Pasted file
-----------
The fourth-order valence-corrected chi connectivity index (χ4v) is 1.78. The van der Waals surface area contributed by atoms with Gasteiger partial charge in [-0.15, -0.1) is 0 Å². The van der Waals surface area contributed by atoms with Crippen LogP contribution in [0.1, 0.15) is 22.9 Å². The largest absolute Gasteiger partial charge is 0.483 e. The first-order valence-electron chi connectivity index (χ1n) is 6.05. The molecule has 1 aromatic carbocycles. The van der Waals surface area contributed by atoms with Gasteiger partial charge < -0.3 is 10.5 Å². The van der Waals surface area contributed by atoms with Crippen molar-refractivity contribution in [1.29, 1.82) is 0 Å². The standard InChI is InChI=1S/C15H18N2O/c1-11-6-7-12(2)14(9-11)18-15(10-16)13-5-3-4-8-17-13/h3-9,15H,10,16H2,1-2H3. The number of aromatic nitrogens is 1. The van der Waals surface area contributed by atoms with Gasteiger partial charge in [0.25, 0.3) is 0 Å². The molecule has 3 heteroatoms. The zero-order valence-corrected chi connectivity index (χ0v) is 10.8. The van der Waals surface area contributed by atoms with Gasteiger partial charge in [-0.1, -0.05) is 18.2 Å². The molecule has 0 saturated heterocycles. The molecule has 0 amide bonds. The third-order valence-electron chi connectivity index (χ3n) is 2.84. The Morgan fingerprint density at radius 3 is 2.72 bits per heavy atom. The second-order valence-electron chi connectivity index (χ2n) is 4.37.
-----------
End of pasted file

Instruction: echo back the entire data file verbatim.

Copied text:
The fourth-order valence-corrected chi connectivity index (χ4v) is 1.78. The van der Waals surface area contributed by atoms with Gasteiger partial charge in [-0.15, -0.1) is 0 Å². The van der Waals surface area contributed by atoms with Crippen LogP contribution in [0.1, 0.15) is 22.9 Å². The largest absolute Gasteiger partial charge is 0.483 e. The first-order valence-electron chi connectivity index (χ1n) is 6.05. The molecule has 1 aromatic carbocycles. The van der Waals surface area contributed by atoms with Gasteiger partial charge < -0.3 is 10.5 Å². The van der Waals surface area contributed by atoms with Crippen molar-refractivity contribution in [1.29, 1.82) is 0 Å². The standard InChI is InChI=1S/C15H18N2O/c1-11-6-7-12(2)14(9-11)18-15(10-16)13-5-3-4-8-17-13/h3-9,15H,10,16H2,1-2H3. The number of aromatic nitrogens is 1. The van der Waals surface area contributed by atoms with Gasteiger partial charge in [0.25, 0.3) is 0 Å². The molecule has 3 heteroatoms. The zero-order valence-corrected chi connectivity index (χ0v) is 10.8. The van der Waals surface area contributed by atoms with Gasteiger partial charge in [-0.1, -0.05) is 18.2 Å². The molecule has 0 saturated heterocycles. The molecule has 0 amide bonds. The third-order valence-electron chi connectivity index (χ3n) is 2.84. The Morgan fingerprint density at radius 3 is 2.72 bits per heavy atom. The second-order valence-electron chi connectivity index (χ2n) is 4.37.